George Lucas Educational Foundation
Brain-Based Learning

What’s Executive Function—and Why Does It Matter?

The skills that make up executive function are better predictors of success than test scores, IQ, or socioeconomic status.

August 15, 2019
George Lucas Educational Foundation

Executive function is the brain’s air traffic controller, intercepting a tangle of thoughts and impulses and steering them toward safe, productive outcomes. Executive function allows children to improve their abilities to stay focused, plan ahead, regulate their emotions, and think flexibly and creatively.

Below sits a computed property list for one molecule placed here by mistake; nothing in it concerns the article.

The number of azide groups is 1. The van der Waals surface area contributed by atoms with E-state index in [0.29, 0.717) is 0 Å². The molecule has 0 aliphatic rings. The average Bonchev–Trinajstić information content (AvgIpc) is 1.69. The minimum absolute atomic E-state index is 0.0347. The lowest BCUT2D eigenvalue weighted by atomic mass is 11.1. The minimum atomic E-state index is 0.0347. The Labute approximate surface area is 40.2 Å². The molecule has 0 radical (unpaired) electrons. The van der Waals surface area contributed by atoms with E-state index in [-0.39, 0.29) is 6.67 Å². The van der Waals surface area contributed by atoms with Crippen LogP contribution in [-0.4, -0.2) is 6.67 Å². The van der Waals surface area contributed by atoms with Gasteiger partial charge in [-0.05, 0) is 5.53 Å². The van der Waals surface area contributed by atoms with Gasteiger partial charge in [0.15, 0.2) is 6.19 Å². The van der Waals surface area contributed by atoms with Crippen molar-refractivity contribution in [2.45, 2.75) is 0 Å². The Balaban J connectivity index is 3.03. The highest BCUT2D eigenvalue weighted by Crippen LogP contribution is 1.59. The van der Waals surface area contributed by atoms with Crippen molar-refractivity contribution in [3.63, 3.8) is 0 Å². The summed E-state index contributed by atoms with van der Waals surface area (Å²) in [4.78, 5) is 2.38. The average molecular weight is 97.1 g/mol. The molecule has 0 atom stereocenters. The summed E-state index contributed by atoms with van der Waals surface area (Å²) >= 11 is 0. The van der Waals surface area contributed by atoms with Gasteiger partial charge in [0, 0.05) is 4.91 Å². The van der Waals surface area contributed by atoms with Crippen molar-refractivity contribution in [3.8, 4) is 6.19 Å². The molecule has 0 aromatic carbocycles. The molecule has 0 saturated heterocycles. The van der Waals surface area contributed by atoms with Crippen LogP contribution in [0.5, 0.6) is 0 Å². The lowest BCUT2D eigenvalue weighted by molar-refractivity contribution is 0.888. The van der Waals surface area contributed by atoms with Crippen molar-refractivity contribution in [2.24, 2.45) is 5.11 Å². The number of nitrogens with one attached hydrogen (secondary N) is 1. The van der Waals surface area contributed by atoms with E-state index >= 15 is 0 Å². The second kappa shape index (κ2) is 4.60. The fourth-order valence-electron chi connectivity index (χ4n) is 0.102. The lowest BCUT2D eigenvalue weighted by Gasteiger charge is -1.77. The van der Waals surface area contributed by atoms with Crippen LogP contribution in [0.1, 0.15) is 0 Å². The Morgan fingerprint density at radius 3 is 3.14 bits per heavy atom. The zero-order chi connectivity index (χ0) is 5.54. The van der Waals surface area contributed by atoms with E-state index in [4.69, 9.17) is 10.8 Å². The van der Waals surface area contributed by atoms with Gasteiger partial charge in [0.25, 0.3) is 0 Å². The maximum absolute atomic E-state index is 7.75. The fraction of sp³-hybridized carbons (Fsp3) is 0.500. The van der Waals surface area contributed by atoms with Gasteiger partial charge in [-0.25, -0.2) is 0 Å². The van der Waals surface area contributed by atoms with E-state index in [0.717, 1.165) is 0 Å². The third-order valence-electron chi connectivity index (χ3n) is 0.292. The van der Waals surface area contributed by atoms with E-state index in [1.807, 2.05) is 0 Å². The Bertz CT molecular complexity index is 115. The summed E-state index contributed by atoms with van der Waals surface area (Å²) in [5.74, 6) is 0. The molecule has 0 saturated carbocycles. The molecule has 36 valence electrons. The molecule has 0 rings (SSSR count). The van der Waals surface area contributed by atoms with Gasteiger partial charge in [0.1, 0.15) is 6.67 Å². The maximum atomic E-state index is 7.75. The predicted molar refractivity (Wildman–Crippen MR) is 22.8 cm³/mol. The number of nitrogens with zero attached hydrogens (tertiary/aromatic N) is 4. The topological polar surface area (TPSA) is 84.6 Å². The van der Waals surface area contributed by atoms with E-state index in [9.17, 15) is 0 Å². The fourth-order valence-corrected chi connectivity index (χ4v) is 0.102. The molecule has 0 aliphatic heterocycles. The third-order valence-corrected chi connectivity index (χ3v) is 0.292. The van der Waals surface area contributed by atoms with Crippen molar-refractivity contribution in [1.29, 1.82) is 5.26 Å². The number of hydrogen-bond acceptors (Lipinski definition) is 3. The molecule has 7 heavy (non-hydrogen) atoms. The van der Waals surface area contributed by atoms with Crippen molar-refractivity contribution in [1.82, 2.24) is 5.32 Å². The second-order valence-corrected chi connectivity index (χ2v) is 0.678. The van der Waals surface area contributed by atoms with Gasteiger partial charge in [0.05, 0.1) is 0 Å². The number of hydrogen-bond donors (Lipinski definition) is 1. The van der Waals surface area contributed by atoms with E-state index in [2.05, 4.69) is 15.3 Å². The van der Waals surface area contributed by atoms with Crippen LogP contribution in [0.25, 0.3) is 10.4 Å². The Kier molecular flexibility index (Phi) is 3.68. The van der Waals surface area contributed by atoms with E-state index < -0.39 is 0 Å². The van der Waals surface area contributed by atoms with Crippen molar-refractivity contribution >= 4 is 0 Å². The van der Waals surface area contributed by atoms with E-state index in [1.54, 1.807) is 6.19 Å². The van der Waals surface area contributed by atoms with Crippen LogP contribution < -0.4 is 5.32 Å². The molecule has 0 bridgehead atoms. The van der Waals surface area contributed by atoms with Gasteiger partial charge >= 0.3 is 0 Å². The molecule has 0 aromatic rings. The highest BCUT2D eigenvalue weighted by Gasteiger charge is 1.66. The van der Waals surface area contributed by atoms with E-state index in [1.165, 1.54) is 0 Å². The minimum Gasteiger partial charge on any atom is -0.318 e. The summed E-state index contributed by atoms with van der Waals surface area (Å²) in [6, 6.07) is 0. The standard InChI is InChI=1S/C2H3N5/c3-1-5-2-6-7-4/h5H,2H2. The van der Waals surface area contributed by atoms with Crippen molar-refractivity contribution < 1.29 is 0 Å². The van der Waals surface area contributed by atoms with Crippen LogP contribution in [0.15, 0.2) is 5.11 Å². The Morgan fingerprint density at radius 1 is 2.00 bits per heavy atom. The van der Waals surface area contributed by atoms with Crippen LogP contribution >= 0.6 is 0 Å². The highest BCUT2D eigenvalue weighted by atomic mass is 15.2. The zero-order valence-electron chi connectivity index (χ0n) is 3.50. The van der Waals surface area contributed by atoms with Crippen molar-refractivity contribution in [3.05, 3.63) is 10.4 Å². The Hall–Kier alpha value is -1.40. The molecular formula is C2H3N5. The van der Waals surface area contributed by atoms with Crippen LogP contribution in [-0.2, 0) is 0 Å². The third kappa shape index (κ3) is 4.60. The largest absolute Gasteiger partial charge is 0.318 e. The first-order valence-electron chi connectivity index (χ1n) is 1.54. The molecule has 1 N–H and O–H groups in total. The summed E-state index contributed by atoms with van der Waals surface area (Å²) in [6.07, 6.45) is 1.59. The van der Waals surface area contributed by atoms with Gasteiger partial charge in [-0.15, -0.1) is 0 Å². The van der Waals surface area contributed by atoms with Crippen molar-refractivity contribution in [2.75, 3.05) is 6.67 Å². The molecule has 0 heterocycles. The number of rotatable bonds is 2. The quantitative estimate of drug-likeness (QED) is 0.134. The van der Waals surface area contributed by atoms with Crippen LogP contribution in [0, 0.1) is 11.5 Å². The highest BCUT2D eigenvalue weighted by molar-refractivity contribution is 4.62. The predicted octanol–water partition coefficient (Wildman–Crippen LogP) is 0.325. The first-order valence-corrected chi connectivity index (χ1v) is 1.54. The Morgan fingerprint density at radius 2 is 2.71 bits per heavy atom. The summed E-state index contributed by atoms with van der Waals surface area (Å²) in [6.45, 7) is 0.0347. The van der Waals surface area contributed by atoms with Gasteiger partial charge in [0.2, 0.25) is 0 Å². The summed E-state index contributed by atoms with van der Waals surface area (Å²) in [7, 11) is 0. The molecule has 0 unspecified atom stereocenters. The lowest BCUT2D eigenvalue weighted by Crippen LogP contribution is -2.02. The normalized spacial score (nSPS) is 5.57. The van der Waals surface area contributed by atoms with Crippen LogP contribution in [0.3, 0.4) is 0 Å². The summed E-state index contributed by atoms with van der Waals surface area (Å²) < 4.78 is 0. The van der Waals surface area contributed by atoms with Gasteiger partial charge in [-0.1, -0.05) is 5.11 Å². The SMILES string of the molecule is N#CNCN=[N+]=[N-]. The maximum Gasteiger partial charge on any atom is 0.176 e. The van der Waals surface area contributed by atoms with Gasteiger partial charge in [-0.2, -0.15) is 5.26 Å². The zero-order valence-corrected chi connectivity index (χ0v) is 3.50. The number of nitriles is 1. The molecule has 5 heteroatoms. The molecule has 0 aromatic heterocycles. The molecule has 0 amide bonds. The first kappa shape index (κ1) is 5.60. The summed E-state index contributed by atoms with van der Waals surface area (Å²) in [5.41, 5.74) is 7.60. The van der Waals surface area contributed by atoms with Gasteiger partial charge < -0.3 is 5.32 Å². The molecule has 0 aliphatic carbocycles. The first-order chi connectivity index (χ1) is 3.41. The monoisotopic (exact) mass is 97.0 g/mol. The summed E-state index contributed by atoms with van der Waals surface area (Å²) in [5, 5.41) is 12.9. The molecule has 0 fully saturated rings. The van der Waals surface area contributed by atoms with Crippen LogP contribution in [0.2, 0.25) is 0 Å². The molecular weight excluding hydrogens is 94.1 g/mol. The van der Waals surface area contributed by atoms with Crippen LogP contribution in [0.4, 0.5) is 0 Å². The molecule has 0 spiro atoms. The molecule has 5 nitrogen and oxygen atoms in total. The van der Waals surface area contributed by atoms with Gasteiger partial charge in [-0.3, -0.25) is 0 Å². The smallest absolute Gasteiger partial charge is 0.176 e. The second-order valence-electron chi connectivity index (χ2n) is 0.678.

Cultivating these skills, the research suggests, should be a priority from elementary school through high school—and perhaps even into college—and executive function remains one of the most reliable predictors of success in academics and in life, beating out test scores, IQ, and socioeconomic status. We reviewed several studies and papers as we produced this piece, including 2012 and 2014 papers from the Harvard Center on the Developing Child, 2013 research from the Encyclopedia of Early Childhood Development, 2016 research from Developmental Cognitive Neuroscience, and 2017 research from Psychological Science and the Journal of Food Science Education. We also cited papers and research addressing executive function from sources herehere, and here.

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